Urbanisation Radar:  the retail of packaged consumer goods

​How is urbanisation affecting the way families and individuals live in the modern city, and what are the effects of these changes upon packaged consumer goods?


​Today in developed economies we can see the mature stages of an urbanised environment, and the effects this setting has upon lifestyle and consumption. 

For example, households are smaller, both in terms of physical space and number of occupants. Euromonitor has predicted that by 2030, urban households globally will contain an average of three persons while their rural equivalents will average 4.4 persons. The urbanised environment also sees a growing number of single-person households. 

This has diverse implications. It sets the scene for the sharing economy, for one thing. Flat sharing becomes a convenient accommodation model in this situation. And in terms of transport, car-sharing services and the increased optimisation of public transport are stimulated.

As car ownership decreases hand-in-hand with these trends, this naturally has an effect on how consumers shop. While hypermarkets outside the city centre are still growing, that growth has slowed, in favour of other channels. 

The retail setting is diversifying, and the city dweller can be expected to make more of their purchases from small, locally situated shops – and more frequently, as the weekly car-enabled shop is no longer a convenience nor (with declining vehicle ownership) a possibility. Large discounter chains are also increasingly prevalent within city centres.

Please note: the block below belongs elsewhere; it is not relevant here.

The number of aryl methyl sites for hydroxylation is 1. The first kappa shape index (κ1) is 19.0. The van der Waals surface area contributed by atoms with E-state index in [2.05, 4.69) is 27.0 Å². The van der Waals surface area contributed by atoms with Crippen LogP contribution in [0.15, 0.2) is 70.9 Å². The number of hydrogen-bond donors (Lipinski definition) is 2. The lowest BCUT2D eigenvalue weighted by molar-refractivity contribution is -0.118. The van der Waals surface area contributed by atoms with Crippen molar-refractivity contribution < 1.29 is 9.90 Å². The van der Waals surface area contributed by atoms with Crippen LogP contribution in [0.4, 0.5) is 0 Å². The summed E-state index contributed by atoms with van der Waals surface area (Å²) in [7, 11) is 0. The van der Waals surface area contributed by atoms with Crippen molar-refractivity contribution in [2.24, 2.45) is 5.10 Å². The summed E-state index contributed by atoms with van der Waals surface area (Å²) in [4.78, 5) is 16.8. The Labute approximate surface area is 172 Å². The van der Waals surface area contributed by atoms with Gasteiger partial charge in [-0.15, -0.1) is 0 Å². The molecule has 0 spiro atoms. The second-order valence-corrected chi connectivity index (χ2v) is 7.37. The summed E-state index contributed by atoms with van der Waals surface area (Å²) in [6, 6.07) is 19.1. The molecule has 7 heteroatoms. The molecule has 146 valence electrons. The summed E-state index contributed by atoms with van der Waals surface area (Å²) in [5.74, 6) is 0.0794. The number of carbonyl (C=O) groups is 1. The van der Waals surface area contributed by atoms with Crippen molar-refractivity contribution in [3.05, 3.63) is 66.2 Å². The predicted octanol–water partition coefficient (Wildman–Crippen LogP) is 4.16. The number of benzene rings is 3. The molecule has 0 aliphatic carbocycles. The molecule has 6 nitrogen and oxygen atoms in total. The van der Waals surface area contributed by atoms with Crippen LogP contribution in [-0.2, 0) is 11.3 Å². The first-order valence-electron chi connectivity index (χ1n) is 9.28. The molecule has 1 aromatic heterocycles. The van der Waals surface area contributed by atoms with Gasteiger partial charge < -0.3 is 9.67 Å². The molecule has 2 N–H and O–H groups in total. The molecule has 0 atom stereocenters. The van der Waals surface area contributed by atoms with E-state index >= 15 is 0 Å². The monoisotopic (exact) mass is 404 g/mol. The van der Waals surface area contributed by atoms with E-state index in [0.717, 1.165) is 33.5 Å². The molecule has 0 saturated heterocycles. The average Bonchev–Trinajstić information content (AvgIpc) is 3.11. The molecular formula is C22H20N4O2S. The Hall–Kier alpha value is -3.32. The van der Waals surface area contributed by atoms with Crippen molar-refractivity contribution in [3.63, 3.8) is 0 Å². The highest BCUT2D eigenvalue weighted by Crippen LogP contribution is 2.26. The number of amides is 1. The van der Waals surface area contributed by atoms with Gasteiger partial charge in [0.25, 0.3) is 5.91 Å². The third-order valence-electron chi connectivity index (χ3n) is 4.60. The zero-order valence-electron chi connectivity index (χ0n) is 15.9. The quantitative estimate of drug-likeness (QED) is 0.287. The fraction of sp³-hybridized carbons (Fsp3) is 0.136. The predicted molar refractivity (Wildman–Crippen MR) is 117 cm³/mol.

These varied retail channels give rise to varied packaging needs. Packages themselves are becoming more diverse to suit the new demands, from the retail-ready corrugated card boxes required by the hypermarket to smaller package sizes oriented towards local grocery chains, and effective multi-pack solutions for the discounters. At the same time busy consumers find e-commerce an increasingly convenient way to shop. With this channel taking more and more market share, further new requirements are brought to bear on packaging – a topic we will explore in more depth in our next instalment.

A shifting work/life balance is also characteristic of the urbanised environment, particularly in the case of millennials. The lines between work time and free time are blurring, with individuals increasingly likely to work at home (thereby avoiding transport issues altogether).

Being busy around the clock means eating on the go and taking advantage of ready-made meals, another opportunity for small shops and local retailers, and a category of course, with its own set of very specific packaging needs.

Finally, studies have shown that, in most countries, students performed better academically in urban settings than their rural counterparts, demonstrating that concentrated educational resources have distinct advantages. In terms of consumption, we could posit that better educated citizens make more demanding customers – an indication that the packaging needs of the city dweller will continue to stimulate innovation even further.

Read more about the topic:
Urbanisation Radar: an introduction
Markku Leskelä's blog post about urbanisation

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